"I think we could use more things to do here to attract people, because obviously we want to be a destination location," said Person, who was recently re-appointed to the Oakley Planning Commission. "If we enhance our waterfront areas, that will help attract more boaters and more people who are spending their dollars here in town. Oakley has a lot to offer."
And so does Person. As one of a growing number of Oakleyites who are stepping up and giving back to their communities, the 35-year-old corporate salesman settled here seven years ago with his Brentwood-raised wife, Shelly. Looking for a way to become involved in the community, the Planning Commission seemed like a good place to start.
"My passion has always been to give back to the communities I live in," he said. "And I felt like the best way to educate myself here in Oakley was to get my feet wet with the Planning Commission."
The Planning Commission is a five-member panel that assists and advises the City Council on planning and growth issues in Oakley. Commissioners are appointed by the council for terms recently extended from two years to four.
Councilman Brad Nix, who also sits on the transportation committee with Person, describes the two-term commissioner as eminently qualified. "Ed works very hard," said Nix. "He comes prepared and he does his homework. It's a tough job, and we (the City Council) depend on the planning commissioners a great deal. I think he's a very nice guy."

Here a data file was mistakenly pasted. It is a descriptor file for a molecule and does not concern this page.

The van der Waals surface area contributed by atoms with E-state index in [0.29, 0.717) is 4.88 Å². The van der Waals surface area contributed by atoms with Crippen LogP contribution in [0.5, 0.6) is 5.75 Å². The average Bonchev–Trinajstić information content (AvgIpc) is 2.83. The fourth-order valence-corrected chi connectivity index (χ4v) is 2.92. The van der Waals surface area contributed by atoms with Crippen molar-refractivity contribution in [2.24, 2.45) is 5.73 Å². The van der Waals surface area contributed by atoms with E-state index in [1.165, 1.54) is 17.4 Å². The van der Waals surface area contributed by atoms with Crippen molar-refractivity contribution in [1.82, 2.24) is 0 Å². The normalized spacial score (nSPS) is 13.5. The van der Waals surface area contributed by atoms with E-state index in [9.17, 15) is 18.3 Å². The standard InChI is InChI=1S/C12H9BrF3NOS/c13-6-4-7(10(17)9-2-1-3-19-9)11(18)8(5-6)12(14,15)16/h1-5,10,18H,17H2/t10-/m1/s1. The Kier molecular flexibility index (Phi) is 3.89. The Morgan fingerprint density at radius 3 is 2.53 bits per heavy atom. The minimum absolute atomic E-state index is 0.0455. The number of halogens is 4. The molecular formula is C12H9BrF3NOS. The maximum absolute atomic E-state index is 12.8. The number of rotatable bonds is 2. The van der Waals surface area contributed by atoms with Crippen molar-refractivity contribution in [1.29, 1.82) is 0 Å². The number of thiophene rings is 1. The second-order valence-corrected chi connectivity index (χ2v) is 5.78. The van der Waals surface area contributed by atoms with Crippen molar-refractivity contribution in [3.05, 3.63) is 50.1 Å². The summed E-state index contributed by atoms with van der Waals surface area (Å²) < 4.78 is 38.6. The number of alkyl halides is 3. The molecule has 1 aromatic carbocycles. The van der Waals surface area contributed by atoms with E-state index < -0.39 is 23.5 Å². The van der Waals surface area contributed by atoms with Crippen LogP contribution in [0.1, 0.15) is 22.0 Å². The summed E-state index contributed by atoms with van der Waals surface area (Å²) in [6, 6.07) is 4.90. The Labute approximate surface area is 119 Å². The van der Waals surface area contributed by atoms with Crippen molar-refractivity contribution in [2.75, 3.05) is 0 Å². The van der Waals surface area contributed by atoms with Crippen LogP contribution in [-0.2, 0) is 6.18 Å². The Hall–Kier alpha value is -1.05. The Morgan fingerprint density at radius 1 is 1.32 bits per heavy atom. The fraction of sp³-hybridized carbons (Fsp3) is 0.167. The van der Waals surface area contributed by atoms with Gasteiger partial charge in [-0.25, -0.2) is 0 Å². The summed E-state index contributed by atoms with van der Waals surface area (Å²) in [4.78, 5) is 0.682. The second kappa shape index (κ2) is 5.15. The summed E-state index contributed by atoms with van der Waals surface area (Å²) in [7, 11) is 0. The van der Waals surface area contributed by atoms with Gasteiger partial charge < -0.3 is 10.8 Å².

Growth is the hot topic in Oakley, and those sitting on the Planning Commission are perfectly positioned to help direct the city's future growth.
Conscious of residents' concerns over big-box encroachment and the potential demise of the mom-and-pop shops on Main Street, Person feels that while change is inevitable, it's not necessarily a negative.
"I remember growing up down south and there were orange groves everywhere, and that has certainly changed over the years," he said. "Can you stop growth? No, but you can prepare for it.
"A lot of people are opposed to the big boxes, but there are two ways of looking at that. I've heard that they attract a lot more foot traffic to areas, and that is good for the smaller mom and pops. We need to support our infrastructure, and then you'll begin to see the progress."
While Person agrees that the Main Street/downtown revitalization project's completion is a good 10 to 15 years away, he sees that period as an opportunity for officials to explore a number of different options.
"Oakley is in a unique position," he said. "Whereas Pittsburg and Antioch are working on redeveloping their downtowns, Oakley, because it is so young, has the opportunity to plan their first downtown.
"It's like I tell my business clients: you can't look at what other companies are doing. You need to do what works for you and your business. It's the same thing with Oakley. We need to do what's best for Oakley and its future."